The blue-grey words of Julien Baer

The blue-grey words of Julien Baer

We first heard of Julien Baer as a singer (he released four albums with Universal), then we heard that he wrote books for children. Now we’re (re)discovering him writing poetry for older children. These are bittersweet poems, illustrated by his friend Philippe Katerine.

When we read a written text, most of us hear our voice reciting the words. And as Julien Baer sings, we can imagine his timbre, his voice a little dragging like a João Gilberto record, his way of whispering. From page to page, it’s a poetry of almost nothing that unfolds, bitter-sweet.

Portuguese speakers have a word to describe the “melancholy feeling mingled with reverie and a desire for imprecise happiness”: it’s the saudade with which any work of fado or bossa nova worthy of the name must be imperiously sprinkled.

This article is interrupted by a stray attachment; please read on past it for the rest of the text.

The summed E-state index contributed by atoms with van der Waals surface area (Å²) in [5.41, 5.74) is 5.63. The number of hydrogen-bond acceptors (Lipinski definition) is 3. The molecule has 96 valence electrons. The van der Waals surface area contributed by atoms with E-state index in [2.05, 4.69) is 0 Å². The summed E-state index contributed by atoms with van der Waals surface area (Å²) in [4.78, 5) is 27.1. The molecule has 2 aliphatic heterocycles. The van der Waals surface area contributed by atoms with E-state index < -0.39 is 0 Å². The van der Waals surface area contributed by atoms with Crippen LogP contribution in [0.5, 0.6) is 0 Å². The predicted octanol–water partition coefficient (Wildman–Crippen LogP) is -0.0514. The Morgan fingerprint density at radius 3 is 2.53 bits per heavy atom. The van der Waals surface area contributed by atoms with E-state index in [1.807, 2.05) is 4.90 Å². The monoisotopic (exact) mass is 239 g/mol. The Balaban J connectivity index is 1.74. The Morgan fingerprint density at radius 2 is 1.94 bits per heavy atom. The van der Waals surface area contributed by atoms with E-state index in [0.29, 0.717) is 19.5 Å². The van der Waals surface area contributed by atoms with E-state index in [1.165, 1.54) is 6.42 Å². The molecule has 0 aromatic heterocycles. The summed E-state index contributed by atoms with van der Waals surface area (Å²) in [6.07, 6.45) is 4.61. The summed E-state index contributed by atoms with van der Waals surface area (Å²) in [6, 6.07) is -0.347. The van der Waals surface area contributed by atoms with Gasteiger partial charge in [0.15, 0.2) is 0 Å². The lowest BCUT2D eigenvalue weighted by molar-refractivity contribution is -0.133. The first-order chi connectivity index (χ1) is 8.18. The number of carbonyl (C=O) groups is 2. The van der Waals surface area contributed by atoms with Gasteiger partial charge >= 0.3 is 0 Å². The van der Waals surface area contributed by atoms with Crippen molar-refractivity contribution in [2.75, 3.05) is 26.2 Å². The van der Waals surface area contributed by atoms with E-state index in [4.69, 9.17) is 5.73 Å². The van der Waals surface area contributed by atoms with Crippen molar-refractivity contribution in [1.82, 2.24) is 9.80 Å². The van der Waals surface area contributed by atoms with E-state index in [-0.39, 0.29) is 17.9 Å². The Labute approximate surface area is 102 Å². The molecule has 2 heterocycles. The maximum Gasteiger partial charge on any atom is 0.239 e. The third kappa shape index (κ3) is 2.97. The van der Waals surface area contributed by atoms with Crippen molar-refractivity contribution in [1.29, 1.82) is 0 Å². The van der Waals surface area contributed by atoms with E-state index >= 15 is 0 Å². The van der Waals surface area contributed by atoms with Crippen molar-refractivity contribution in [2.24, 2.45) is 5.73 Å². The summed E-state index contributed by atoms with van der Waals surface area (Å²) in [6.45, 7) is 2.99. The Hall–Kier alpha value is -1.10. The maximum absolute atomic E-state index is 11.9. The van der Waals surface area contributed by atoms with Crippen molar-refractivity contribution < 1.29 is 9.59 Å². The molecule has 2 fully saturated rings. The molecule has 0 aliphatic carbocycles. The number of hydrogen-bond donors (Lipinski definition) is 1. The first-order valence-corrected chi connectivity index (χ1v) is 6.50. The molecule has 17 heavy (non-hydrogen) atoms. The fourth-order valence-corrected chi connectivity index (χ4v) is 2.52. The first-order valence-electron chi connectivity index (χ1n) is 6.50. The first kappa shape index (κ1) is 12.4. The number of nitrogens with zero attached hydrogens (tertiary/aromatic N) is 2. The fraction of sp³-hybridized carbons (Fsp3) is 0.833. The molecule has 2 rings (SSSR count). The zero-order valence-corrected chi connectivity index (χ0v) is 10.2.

Julien Baer moves between blur and minute detail, focusing on an object, then zooming out to caress a grand concept. There’s nothing serious about it, and yet we sense a real sensitivity, without emphasis or grand statements.

Katerine’s drawings support each text, often giving it an unexpected angle, and this dialogue between text and drawings is very fruitful, making for a sometimes very moving reading of these poems. Let’s hope this collection is the first in a long series.


Julien Baer “Les beaux jours et les autres”, Editions Seghers, Paris, 2024, 199 pages, 19 euros.

Jean-Marc Grosdemouge